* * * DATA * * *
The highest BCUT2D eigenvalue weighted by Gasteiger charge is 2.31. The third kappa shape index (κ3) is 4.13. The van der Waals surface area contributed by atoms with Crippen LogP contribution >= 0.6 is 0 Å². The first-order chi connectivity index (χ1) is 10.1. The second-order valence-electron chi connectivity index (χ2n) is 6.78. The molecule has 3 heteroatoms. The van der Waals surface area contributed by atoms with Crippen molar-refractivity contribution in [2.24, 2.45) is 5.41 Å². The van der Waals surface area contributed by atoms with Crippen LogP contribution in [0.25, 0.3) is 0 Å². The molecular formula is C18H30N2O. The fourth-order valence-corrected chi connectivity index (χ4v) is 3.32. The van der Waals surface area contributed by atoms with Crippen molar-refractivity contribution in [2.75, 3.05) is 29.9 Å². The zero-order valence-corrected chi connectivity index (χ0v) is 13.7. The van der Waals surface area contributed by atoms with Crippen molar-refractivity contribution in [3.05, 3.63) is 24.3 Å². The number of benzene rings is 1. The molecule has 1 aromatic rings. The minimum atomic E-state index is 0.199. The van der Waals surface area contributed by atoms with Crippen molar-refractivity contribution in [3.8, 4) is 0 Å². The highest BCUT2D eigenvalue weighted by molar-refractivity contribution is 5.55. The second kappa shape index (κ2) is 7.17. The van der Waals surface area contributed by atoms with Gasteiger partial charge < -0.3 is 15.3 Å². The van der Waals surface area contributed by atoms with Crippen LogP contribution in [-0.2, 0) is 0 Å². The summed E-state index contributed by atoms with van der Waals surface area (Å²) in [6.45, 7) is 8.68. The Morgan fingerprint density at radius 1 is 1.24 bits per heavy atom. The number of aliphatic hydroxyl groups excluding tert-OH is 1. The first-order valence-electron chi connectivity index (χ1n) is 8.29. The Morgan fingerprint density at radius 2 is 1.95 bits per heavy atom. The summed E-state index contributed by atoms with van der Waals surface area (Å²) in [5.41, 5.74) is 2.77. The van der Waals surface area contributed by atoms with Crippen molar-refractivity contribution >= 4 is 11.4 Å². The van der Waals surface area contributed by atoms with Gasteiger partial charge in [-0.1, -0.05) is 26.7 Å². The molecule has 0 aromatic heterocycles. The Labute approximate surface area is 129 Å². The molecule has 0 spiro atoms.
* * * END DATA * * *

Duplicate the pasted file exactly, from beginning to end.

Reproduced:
The highest BCUT2D eigenvalue weighted by Gasteiger charge is 2.31. The third kappa shape index (κ3) is 4.13. The van der Waals surface area contributed by atoms with Crippen LogP contribution >= 0.6 is 0 Å². The first-order chi connectivity index (χ1) is 10.1. The second-order valence-electron chi connectivity index (χ2n) is 6.78. The molecule has 3 heteroatoms. The van der Waals surface area contributed by atoms with Crippen molar-refractivity contribution in [2.24, 2.45) is 5.41 Å². The van der Waals surface area contributed by atoms with Crippen LogP contribution in [0.25, 0.3) is 0 Å². The molecular formula is C18H30N2O. The fourth-order valence-corrected chi connectivity index (χ4v) is 3.32. The van der Waals surface area contributed by atoms with Crippen molar-refractivity contribution in [2.75, 3.05) is 29.9 Å². The zero-order valence-corrected chi connectivity index (χ0v) is 13.7. The van der Waals surface area contributed by atoms with Crippen molar-refractivity contribution in [3.05, 3.63) is 24.3 Å². The number of benzene rings is 1. The molecule has 1 aromatic rings. The minimum atomic E-state index is 0.199. The van der Waals surface area contributed by atoms with Crippen molar-refractivity contribution in [3.8, 4) is 0 Å². The highest BCUT2D eigenvalue weighted by molar-refractivity contribution is 5.55. The second kappa shape index (κ2) is 7.17. The van der Waals surface area contributed by atoms with Gasteiger partial charge < -0.3 is 15.3 Å². The van der Waals surface area contributed by atoms with Crippen LogP contribution in [-0.2, 0) is 0 Å². The summed E-state index contributed by atoms with van der Waals surface area (Å²) in [6.45, 7) is 8.68. The Morgan fingerprint density at radius 1 is 1.24 bits per heavy atom. The number of aliphatic hydroxyl groups excluding tert-OH is 1. The first-order valence-electron chi connectivity index (χ1n) is 8.29. The Morgan fingerprint density at radius 2 is 1.95 bits per heavy atom. The summed E-state index contributed by atoms with van der Waals surface area (Å²) in [5.41, 5.74) is 2.77. The van der Waals surface area contributed by atoms with Crippen molar-refractivity contribution >= 4 is 11.4 Å². The van der Waals surface area contributed by atoms with Gasteiger partial charge in [-0.1, -0.05) is 26.7 Å². The molecule has 0 aromatic heterocycles. The Labute approximate surface area is 129 Å². The molecule has 0 spiro atoms.